Tectonics and mechanism of a spreading ridge subduction at the Chile Triple Junction based on new marine geophysical data

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The Chile Triple Junction (CTJ), an RTT-type triple junction located at 46°13′ S, 75°48′ W off the western coast of Chile, is characterized by the subducting Chile Ridge, which is the constructive plate boundary that generates both the Nazca Plate and the Antarctic Plate. The ridge subduction mechanism and the regional tectonics around the CTJ were investigated primarily using marine geophysical data (topography, gravity, geomagnetic field and single-channel seismics) collected during the SORA2009 cruise (Cruise ID = MR08-06) by R/V MIRAI together with other cruise data from the National Geophysical Data Center. The segment of the ridge axis just before the subduction around the CTJ is associated with an axial deep covered with thick sediment unlike that seen in typical ridge crests. The profiles of both topography and the free air anomaly around the CTJ show quite different patterns from those of ordinary subduction zones. However, topographic features typical of a slow-spreading type ridge, including a median valley and both flanks, remain in the seaward side of the trench. Even after the subduction of the eastern flank, the topographic features of the western flank remain. A slight Outer Rise and an Outer Gravity High, which are common in the western Pacific area, were observed in an area far away from the CTJ on both Nazca and Antarctic plate sides. The geomagnetic anomaly pattern around the Chile Ridge near the CTJ shows that the estimated spreading rate decreases gradually towards the ridge crest. This suggests that volcanic activity diminishes gradually towards the subducting ridge axis. The lithosphere under the Chile Ridge might have amalgamated with the surrounding oceanic lithosphere due to heat loss after the cessation of volcanic activity. The oceanic lithosphere towards the trench also thickens rapidly due to heat loss. Consequently, shallow-angle subduction of the youngest and most immature oceanic plate occurs smoothly via slab-pull force without any resistance along the interface between the South American continental plates.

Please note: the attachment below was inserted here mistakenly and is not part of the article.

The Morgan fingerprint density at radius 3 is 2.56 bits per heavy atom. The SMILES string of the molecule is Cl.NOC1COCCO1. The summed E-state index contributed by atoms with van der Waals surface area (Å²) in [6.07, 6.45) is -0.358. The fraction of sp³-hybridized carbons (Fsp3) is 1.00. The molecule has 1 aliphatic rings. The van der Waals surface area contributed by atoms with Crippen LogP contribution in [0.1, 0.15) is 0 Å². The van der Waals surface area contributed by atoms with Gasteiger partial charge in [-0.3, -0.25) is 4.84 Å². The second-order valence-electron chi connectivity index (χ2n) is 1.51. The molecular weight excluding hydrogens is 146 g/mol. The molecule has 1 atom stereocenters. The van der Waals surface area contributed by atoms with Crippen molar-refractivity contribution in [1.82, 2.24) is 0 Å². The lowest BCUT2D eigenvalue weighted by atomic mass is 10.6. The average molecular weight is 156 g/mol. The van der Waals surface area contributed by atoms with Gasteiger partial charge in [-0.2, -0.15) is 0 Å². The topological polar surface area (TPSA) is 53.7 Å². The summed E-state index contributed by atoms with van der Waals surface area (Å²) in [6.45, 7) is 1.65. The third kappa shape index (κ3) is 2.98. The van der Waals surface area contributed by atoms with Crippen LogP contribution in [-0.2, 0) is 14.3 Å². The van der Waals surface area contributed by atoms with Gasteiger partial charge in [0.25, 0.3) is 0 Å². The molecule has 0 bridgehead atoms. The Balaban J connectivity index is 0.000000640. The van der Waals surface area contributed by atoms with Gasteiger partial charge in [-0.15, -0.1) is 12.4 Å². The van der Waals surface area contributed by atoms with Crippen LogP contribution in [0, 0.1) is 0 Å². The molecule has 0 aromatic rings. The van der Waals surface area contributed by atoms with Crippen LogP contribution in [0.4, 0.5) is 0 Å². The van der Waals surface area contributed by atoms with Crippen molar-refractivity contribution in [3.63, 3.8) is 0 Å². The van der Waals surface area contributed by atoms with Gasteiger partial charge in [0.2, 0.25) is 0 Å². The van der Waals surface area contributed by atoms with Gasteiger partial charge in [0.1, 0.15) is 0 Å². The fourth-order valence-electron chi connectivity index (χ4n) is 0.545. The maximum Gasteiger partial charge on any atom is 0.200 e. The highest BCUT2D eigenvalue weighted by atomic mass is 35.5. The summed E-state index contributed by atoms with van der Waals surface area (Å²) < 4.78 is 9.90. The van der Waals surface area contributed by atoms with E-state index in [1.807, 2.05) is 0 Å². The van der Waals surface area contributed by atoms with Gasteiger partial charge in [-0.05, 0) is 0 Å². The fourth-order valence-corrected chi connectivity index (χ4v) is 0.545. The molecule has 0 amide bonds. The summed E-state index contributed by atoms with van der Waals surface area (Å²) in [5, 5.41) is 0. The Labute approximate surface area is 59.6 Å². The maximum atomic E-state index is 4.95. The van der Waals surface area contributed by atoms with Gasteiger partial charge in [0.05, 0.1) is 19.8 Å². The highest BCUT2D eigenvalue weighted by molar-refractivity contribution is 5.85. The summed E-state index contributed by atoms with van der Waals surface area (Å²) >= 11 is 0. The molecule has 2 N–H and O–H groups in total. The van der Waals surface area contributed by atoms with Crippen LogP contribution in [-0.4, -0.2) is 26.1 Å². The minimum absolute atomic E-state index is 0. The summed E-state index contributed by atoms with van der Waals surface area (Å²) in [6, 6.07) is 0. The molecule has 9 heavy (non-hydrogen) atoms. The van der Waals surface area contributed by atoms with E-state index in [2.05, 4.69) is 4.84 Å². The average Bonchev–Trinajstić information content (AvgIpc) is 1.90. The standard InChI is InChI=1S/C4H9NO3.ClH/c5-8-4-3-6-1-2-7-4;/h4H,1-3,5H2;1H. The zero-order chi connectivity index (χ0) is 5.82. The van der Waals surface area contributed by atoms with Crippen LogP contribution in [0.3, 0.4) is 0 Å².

GEOCHEMICAL JOURNAL 47(2), 137-147, 2013-04-01


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